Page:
Gareth Evans is currently on the top of my list of the most exciting new directors; this man has a great eye and knows how to craft this genre. As I had stated with my review of The Raid, that film brought back memories of Bruce Lee and how he cleverly crafted Way Of The Dragon, allowing audiences to actually see the action and have an interesting main character. Merantau did much the same, and like Lee, Evans understands how to film martial arts. We want to see what is happening, and we see and feel every part of it. Evans also gives us a great lead character, someone with morals and wants to do what is right, which for me rang very true with Lee’s character in Way Of The Dragon. Bruce Lee was ahead of his time with what he was doing with his films, and Gareth Evans is certainly bringing us something fresh and exciting and is just as innovative as Lee was.
It doesn’t stop there though, Evans and crew cast this film perfectly and got some fantastic performances, and for some of them this was their first film. Iko Uwais is the heart of this film, the man is not only one of the most stunning martial artists of today but he is a damn fine actor. Everything about him is convincing, and a lot of this comes through his eyes and his facial expressions. I felt what he felt, and he gives a strong and memorable performance. Christine Hakim as Wulan the mother of Yuda has a smaller role but she brought the emotion and gave her character a lot of heart. Yayan Ruhian was great, this role was quite different than that of Mad Dog from The Raid, and it shows that he has a strong range and needs to be in more films. Sisca Jessica was really strong here, her character was the victim here and she played it just right. If even the smallest part about her performance was off, the motivation of Yuda towards helping her wouldn’t have hit so hard.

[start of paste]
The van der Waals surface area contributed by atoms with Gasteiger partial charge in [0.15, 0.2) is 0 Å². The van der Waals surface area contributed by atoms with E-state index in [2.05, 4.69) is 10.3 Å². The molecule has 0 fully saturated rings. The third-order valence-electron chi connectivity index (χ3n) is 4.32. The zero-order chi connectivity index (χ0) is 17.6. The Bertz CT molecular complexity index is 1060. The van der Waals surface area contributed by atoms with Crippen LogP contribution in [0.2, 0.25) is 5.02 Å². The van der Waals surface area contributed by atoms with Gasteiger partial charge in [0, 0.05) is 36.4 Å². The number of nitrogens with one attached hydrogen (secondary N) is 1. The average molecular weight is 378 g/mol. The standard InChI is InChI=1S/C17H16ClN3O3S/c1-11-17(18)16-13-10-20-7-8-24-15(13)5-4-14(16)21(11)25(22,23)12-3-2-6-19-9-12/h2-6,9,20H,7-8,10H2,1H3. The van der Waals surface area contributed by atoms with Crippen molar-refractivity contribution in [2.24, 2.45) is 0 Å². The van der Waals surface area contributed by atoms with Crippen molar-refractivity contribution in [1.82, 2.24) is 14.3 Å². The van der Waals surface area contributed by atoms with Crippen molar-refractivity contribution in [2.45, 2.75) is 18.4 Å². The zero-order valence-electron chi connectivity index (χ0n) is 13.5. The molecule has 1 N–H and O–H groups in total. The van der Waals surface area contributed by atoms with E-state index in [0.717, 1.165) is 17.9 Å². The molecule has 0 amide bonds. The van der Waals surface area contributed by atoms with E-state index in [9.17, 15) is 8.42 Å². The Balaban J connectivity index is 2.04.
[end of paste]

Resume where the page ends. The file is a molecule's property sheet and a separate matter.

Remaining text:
I could easily go on and on about Merantau, this really is a fantastic film. It looks amazing, the cinematography was stunning and it contains some amazing sequences. Merantau is a film that has a huge appeal, not just for genre fans but for everyone. I would gladly play this film for my mother or my father; there is so much to get out of it. Do yourself a favour and grab this film, you won’t regret it. If The Raid blew you away, you’ll love Merantau.
The Australian DVD
Audio/Video: The video is presented in 1.78.1 widescreen 1080p . Audio is presented with DTS HD Master Audio – Indonesian Language and LPCM 2.0 Indonesian Language. It contains clearly legible English subtitles.
The picture and audio are top notch, I was really impressed with this transfer, it was a very crisp picture and the audio was very clear.
* Making of Merantau
* Production Blog
* Deleted Scenes
* Fight Scene Comparison
* That Bamboo Stunt
* Theatrical Trailer
The making of feature is really well done, and it is a bit more in-depth than most. The production blog is very detailed and there is a lot on offer, this is well worth a look. The deleted scenes do offer some more insight, definitely check them out. The fight scene comparison is a fun addition, as is the bamboo stunt, it is interesting to see how these things get done. The blooper reel is worth watching for a laugh, and overall this is a fantastic offering.
Thanks to Ben from MadMan for his support.